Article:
The Ancient Near East has been described as the "cradle of civilization" because so many inventions which we now take for granted originated there, including writing, monumental sculpture, wheel-made pottery and probably glass.;The British Museum has a superb collection of artefacts from this area, which ranges from Turkey in the west to Iran and Central Asia in the east, and from the Caucasus in the north to the borders of Egypt and the Persian Gulf in the South.;This book presents a selection of these artefacts, dating from the 8th millennium BC to the advent of Hellenism under Alexander the Great in the west, and to the rise of Islam in the 7th century AD in the east, and views them against their historical and cultural background. They include painted pottery, figurines, cylinder seals and stone amulets from the earliest village cultures before 3000 BC; artefacts from graves at Alaca Huyuk in Turkey and the Royal Cemetery at Ur, including the famous royal standard; the sculpted reliefs from the Assyrian palaces of the 1st millennium BC, and the Sasanian metalwork of the early centuries AD.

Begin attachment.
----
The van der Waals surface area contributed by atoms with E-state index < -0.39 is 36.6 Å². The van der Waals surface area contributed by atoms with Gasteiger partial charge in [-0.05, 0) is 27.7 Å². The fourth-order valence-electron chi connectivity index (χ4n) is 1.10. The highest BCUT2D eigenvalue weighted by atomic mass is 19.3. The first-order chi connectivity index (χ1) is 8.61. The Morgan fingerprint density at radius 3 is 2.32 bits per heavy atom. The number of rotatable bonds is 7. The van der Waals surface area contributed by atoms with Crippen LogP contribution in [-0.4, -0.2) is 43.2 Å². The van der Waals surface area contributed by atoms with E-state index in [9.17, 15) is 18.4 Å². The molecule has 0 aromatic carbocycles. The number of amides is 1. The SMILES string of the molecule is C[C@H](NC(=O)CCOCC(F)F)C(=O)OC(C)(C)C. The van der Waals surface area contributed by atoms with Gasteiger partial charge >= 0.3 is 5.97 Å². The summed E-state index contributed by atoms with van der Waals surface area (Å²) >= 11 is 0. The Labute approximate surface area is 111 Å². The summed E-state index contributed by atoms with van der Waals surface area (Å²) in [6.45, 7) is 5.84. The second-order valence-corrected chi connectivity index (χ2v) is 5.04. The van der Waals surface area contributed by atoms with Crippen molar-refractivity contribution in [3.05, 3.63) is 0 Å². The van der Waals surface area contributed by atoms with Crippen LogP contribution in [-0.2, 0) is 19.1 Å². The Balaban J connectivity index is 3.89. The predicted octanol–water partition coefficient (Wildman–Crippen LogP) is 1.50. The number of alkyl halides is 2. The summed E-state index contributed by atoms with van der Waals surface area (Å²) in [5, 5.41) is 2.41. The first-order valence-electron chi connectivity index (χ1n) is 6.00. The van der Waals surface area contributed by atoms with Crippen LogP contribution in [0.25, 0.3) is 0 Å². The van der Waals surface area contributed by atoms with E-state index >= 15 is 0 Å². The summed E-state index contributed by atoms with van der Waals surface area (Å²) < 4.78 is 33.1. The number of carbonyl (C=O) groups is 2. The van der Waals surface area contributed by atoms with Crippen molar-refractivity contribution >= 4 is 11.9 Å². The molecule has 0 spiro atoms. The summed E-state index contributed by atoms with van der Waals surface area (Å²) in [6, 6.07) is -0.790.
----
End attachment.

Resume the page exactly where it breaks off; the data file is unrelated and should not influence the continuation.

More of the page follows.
Good quality book practically new, a great addition to any bookshelf.